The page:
Toxic Waste

Toxic waste is any unwanted material in liquid, solid, or gas form that can cause harm (e.g. by being inhaled, swallowed, or absorbed through the skin). Many of today’s household products such as televisions, computers and phones contain toxic chemicals that can pollute the air and contaminate soil and water. Disposing of such waste is a major public health issue.

Toxic materials are poisonous byproducts as a result of industries such as manufacturing, farming, construction, automotive, laboratories, and hospitals which may contain heavy metals, radiation, dangerous pathogens, or other toxins. Toxic waste has become more abundant since the industrial revolution, causing serious global health issues. Disposing of such waste has become even more critical with the addition of numerous technological advances containing toxic chemical components. Products such as cellular telephones, computers, televisions, and solar panels contain toxic chemicals that can harm the environment if not disposed of properly to prevent the pollution of the air and contamination of soils and water. A material is considered toxic when it causes death or harm by being inhaled, swallowed, or absorbed through the skin.

The waste can contain chemicals, heavy metals, radiation, dangerous pathogens, or other toxins. Even households generate hazardous waste from items such as batteries, used computer equipment, and leftover paints or pesticides. Toxic material can be either human-made and others are naturally occurring in the environment. Not all hazardous substances are considered toxic.

Toxic Waste Types

Toxic waste products are divided into three general categories:
1. chemical wastes, 2 radioactive wastes, and 3 medical wastes.

1. Chemical wastes, such as those that are considered corrosive, flammable, reactive (that is, chemicals that interact with others to create explosive or toxic by-products), acutely poisonous, carcinogenic, mutagenic, and tetratogenic—as well as heavy metals (such as lead and mercury)—are placed in the first category.

2. Radioactive wastes include elements and compounds that produce or absorb ionizing radiation and any material that interacts with such elements and compounds (such as the rods and water that moderate nuclear reactions in power plants).

3. Medical wastes are a broad category, spanning the range from tissues and fluids capable of harbouring infectious disease-causing organisms to the materials and containers that hold and transfer them.

The world’s most dangerous chemical toxins, which are commonly grouped into a collection called the “dirty dozen”by chemists and environmentalists, are categorized as persistent organic pollutants (POPs).

Several POPs are pesticides: aldrin, chlordane, DDT, dieldrin, endrin, heptachlor, hexachlorobenzene, mirex, and toxaphene. Other POPs are produced during the combustion process. For example, dioxins and furans are by-products of chemical production and the burning of chlorinated substances, and polychlorinated biphenyls (PCBs), which are used to manufacture such products as paints, plastics, and electrical transformers, may be released into the air when those products are burned. Other toxins such as arsenic, beryllium, cadmium, copper, lead, nickel, and zinc belong to a wider group of chemicals called persistent bioaccumulative toxins (PBTs), which include the dirty dozen and can linger in the environment for long periods.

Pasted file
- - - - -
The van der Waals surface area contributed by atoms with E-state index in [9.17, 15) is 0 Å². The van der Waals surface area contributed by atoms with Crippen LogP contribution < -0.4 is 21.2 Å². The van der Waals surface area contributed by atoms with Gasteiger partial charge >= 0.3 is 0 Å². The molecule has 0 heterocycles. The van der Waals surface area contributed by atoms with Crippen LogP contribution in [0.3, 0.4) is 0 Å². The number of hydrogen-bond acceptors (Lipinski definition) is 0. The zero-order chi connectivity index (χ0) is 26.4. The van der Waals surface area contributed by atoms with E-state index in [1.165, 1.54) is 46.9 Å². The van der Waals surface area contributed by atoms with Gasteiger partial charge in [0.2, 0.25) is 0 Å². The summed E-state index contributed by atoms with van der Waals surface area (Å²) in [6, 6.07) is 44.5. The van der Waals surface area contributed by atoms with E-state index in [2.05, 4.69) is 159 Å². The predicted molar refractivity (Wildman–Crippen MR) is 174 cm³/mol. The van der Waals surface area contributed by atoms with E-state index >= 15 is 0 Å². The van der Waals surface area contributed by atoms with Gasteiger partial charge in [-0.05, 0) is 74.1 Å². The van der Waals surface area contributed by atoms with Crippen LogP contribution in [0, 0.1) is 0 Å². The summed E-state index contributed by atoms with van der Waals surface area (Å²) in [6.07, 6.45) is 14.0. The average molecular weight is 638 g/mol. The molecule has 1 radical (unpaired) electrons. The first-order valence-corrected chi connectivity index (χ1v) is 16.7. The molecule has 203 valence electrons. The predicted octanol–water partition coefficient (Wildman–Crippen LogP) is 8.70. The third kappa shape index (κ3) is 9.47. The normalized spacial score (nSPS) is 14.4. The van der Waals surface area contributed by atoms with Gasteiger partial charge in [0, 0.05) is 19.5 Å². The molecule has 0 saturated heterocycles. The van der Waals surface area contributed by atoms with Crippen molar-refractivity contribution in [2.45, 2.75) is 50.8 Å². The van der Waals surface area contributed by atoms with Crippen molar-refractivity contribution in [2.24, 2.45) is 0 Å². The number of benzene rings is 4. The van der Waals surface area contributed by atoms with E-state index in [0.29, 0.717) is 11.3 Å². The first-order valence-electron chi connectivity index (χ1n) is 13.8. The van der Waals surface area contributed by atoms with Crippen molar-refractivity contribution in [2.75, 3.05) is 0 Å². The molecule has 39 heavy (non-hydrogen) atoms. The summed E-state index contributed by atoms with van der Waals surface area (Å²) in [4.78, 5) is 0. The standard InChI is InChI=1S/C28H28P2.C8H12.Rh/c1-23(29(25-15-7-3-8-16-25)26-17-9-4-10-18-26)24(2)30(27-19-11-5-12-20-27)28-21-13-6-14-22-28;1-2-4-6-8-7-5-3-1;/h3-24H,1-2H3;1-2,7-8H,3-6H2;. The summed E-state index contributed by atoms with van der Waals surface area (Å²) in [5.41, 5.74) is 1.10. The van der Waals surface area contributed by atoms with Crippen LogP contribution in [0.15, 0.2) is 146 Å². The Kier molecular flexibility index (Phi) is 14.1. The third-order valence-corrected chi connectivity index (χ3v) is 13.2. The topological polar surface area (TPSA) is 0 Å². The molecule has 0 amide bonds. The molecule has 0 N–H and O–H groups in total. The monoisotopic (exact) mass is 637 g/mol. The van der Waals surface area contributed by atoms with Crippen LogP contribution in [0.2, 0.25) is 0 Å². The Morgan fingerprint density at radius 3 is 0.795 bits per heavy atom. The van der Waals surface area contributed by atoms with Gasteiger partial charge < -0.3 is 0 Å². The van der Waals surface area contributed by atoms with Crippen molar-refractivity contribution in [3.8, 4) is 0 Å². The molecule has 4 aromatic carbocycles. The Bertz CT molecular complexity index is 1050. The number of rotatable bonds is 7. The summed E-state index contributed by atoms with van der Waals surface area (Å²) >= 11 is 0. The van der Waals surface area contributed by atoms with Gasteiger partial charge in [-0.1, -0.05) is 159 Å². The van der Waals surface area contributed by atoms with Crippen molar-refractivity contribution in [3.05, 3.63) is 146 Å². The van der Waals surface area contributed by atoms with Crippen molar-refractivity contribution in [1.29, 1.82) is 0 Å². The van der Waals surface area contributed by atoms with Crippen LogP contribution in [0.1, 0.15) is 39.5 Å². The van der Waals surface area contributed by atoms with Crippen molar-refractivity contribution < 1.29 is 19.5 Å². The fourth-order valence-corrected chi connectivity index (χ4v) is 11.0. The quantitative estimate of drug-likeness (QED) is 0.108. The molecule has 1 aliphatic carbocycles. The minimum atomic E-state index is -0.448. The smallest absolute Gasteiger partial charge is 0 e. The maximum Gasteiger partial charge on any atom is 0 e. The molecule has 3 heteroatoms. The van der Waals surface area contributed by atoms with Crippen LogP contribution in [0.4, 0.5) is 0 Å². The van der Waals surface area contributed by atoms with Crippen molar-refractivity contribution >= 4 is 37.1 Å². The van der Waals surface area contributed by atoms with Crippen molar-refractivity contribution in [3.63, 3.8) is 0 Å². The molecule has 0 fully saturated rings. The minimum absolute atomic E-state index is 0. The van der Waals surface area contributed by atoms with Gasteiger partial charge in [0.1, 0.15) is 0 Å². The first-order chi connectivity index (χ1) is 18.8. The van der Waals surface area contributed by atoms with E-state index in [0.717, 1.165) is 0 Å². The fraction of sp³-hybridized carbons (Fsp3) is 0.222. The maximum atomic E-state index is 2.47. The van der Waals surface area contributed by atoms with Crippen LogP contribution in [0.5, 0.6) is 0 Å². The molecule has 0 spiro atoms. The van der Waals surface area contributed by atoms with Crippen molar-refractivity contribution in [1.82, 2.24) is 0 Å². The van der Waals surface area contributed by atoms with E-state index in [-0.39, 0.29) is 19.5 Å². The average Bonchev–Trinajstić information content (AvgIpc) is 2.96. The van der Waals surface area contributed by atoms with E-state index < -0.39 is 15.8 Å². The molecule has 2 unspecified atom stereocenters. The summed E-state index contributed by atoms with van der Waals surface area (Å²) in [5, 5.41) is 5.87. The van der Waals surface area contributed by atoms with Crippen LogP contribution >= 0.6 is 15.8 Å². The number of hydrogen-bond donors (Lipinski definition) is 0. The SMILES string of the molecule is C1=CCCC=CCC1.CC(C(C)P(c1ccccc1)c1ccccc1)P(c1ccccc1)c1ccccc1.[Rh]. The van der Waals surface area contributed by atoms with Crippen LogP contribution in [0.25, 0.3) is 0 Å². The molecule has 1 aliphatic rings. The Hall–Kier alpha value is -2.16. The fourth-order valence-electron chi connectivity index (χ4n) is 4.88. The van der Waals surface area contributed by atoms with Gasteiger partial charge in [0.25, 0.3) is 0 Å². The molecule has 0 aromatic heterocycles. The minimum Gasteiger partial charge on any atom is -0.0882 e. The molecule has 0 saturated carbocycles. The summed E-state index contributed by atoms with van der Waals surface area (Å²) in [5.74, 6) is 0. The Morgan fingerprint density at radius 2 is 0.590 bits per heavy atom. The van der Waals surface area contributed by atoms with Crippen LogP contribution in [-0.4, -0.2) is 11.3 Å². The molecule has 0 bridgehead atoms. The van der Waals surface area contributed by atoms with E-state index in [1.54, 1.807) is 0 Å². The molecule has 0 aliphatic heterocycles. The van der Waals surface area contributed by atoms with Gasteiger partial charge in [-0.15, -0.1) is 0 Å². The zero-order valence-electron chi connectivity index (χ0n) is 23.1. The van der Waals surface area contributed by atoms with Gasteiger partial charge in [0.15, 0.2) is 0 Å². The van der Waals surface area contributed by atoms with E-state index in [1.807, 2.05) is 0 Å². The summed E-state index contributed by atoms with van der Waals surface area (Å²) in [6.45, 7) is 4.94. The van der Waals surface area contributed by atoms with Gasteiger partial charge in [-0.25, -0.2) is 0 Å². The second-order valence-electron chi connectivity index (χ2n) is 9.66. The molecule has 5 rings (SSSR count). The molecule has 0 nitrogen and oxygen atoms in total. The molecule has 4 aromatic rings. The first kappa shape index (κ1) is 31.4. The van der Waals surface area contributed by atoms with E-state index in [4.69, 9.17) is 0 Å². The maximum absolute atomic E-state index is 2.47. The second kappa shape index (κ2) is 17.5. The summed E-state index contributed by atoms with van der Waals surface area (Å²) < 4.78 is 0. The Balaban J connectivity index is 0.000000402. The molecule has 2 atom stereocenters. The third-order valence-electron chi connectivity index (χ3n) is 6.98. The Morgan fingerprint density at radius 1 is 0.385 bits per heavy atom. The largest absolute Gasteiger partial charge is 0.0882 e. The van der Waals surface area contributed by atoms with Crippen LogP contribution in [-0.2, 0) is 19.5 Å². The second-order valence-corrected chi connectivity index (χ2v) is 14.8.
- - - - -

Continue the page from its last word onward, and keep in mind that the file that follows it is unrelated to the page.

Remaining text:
Hazards – Real Life Cases

Although limited cases of accidental poisonings, such as from the accidental ingestion of lead and household cleaners, occur daily throughout the world, one of the first high-profile episodes of mass poisonings affecting neighbourhoods and whole cities occurred in Minamata, Japan, in the 1950s. Many of the town’s residents contracted mercury poisoning resulting from the Nippon Chisso Hiryo Co.’s manufacturing of acetaldehyde, and that material was later associated with the deaths of at least 3,000 people. Mercury from the production process spilled into the bay and entered the food chain, including seafood, which was the town’s primary protein source. Deformed fish appeared in Minamata Bay, and townspeople exhibited strange behaviours, including trembling, stumbling, uncontrollable shouting, paralysis, hearing and vision problems, and body contortions. While mercury was long known to be a toxin (the neurological degeneration caused by mercury used in hat making in the 19th century led to the phrase “mad as a hatter”), Minamata vividly highlighted its dangers in the food chain.

Hooker Chemical and Plastics Corporation used an empty canal in Love Canal, a section of Niagara Falls, New York, in the 1940s and ’50s to dump 20,000 tons of toxic waste in metal drums. After the canal was filled and the land given to the city, houses and an elementary school were built on the site. By the late 1970s the toxic chemicals had leaked through their drums and risen to the surface, resulting in high rates of birth defects, miscarriages, cancer and other illnesses, and chromosome damage. The neighbourhood was subsequently evacuated by September 1979.

Dust from the remains of the three World Trade Center buildings that were destroyed during the September 11, 2001, terrorist attacks in New York were found to contain mercury, lead, dioxin, and asbestos. Aside from the dangers of breathing in toxic building materials, the attacks raised concerns about potential sabotage of toxic waste sites, such as storage facilities adjacent to nuclear power plants, or of the transport of such waste between sites. More than 15,000 chemical plants and refineries nationwide were also in danger, with more than 100 of them putting at least a million people at risk should an attack occur.

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